“Ora et labora” is a Benedictine motto by which the Catholic Worker lives. Pray and work. People in these house communities work together and live together; there are shifts and duties to be shared and plenty of work to be done. And it is an ideological movement as well, “We are a pacifist movement,” she tells me, “the left leaning side of Catholicism.” She is on her way out and she has already given me so much of her time, so I ask one last question, “How is the work you do informed or influenced by your faith?” She tells me that many of the workers, although not all, are Catholic. “In this house we have prayer every single night. We say the hourse, which are part of the Benedictine tradition,” she tells me. “Do we force people to go to mass? No! We’re a freedom-loving community. But the work cannot continue without a life of prayer and I think there are still many of us who believe that.”

Adigopi Priya Dasi

Adigopi Priya Dasi

I had not intended to visit the Bhakti Center. Upon leaving the Maryhouse, I decided to stop for a bit of nourishment at a juice bar on my way back to the hotel. It was late and I hadn’t eaten all day. While I waited for my juice, I spotted a business card for the Bhakti Center. I picked it up and read the Hare Krishna chant on the back. The server at the juice bar told me the Center was only a couple blocks away, so I decided to check it out. Over the past couple of months I have experienced some rather serendipitous things and this was certainly one of them. The Bhakti Center’s ground level is a store front stocked with books, instructional materials, clothing and other artifacts. At the back is a vegetarian restaurant and tables. There are many programs offered at the Center; yoga, meditation, teaching, festivals and Kirtan. A woman managing the storefront asked if I needed any help. I told her I knew nothing about Bhakti and was eager to learn. She was most gracious and eventually introduced me to her friend and fellow devotee, Adigopi Priya Dasi. We chatted for a good long while.

I learned that Bhakti is the natural condition of the soul, which is pure, continuous love of God. Bhakti arises from India, from the study of the Gitas and the practices of chanting mantras and devotional yoga. Adigopi’s first experience with Bhakti came at the age 18 in Hollywood, California where she witnessed a group of Bhakti devotees (you know them as Hare Krishnas) chanting and dancing along Hollywood Boulevard. She bought a magazine from them and was deeply inspired by what she read in it. Eventually she became a devotee herself and was initiated. She was so generous with her time and her explanation of Bhakti, but she hoped her teacher, Radhanath Swami would come down so she could introduce me. “You really should meet him,” she said.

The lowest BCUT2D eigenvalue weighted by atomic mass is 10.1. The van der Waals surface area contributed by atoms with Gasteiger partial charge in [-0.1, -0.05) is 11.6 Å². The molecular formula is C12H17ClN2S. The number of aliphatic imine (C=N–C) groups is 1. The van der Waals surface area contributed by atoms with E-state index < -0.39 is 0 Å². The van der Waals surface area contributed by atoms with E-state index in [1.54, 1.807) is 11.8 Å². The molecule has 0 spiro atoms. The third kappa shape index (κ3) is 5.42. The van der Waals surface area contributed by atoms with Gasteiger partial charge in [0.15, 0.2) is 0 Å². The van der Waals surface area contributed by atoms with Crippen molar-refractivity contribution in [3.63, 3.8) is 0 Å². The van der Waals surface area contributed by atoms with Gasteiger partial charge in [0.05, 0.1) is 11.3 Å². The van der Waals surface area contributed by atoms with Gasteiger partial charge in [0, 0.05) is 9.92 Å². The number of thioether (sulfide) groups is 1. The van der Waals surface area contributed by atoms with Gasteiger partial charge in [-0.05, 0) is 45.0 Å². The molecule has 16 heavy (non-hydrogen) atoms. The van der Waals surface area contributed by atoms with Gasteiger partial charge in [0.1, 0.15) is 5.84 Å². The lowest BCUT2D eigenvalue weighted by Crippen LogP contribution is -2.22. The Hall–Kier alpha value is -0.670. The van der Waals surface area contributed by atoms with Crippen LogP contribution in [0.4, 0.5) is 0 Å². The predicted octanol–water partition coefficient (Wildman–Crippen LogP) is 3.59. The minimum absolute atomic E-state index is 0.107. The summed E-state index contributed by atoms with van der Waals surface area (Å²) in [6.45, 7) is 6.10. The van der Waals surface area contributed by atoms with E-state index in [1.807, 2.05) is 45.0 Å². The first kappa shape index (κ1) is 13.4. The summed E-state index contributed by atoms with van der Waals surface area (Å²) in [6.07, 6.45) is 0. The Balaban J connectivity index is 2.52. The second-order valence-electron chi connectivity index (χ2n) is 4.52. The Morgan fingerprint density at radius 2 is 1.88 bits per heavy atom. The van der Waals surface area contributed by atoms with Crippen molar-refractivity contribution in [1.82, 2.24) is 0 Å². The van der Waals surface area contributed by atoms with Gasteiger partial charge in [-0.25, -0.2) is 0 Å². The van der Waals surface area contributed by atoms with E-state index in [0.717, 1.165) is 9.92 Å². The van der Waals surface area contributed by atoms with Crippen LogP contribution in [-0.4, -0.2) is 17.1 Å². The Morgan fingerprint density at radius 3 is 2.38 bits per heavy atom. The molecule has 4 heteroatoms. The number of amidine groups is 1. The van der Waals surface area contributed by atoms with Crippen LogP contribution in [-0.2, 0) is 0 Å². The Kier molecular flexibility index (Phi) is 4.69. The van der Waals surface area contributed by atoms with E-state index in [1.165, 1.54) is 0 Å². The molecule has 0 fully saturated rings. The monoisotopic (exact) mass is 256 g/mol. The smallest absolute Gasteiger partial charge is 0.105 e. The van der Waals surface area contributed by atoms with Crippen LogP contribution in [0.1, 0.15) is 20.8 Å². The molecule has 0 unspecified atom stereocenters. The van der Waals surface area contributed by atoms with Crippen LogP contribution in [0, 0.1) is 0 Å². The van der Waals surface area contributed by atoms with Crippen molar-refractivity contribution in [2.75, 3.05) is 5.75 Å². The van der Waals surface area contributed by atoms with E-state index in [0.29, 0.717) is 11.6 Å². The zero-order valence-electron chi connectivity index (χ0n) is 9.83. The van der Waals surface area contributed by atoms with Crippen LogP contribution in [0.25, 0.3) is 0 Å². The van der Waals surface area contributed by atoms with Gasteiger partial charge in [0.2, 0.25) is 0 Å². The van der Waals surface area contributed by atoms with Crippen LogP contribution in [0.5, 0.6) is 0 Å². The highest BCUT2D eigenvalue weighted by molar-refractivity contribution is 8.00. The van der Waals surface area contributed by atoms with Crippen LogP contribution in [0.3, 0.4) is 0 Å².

bhakti1

Radhanath Swami

Soon enough Radhanath Swami entered the room and Adigopi took me up to meet him. With a very warm and peaceful smile he reached out and hugged me. He then held my hands and said it was very good to meet me. I knew I was in the presence of a holy man and I felt humbled. We sat down and had a brief, but very rich, visit. I learned that he was only in New York for a brief visit as he lives and works in Mumbai, India where he has established a number of Ashrams (centers for spiritual teaching) where around 10,000 people study and practice. He also oversees environmentally-conscious water harvesting operations as well as other initiatives as part of an eco-village. He tells me that the leading cause of illiteracy in India is hunger, so his organization feeds over 300,000 children a day. I find this beyond amazing.

I tell him I want to know more about Bhakti, could he tell me what the essence of this faith is? “Everyone is looking for happiness. Happiness is within ourselves,” he says measuredly. “Religion is a word that means ‘to bind back,'” he continues. “And, yoga means ‘to reconnect’ with our true essence, to love God.” I ask him how one expresses a love of God, what does that look like in practice? “One way is chanting the names of God. That helps us reconnect with God and we live our life in that connection.” When I have an opportunity to meet with clergy, I like to inquire about their views on interfaith work. “There are different aspects of God, but there is only one God,” he says. “Sun, Sol, Surya; they are different languages but they all mean Sun. Different religions are the manifestation of one truth, of harmony with God.” As our time together draws to a close, he pauses for a moment and says, “What Jesus taught was Bhakti. The prayers of St. Francis, that’s Bhakti. Bhakti is to serve with devotion.”

You know, I think we all got the same message and we’re just doing different things with it.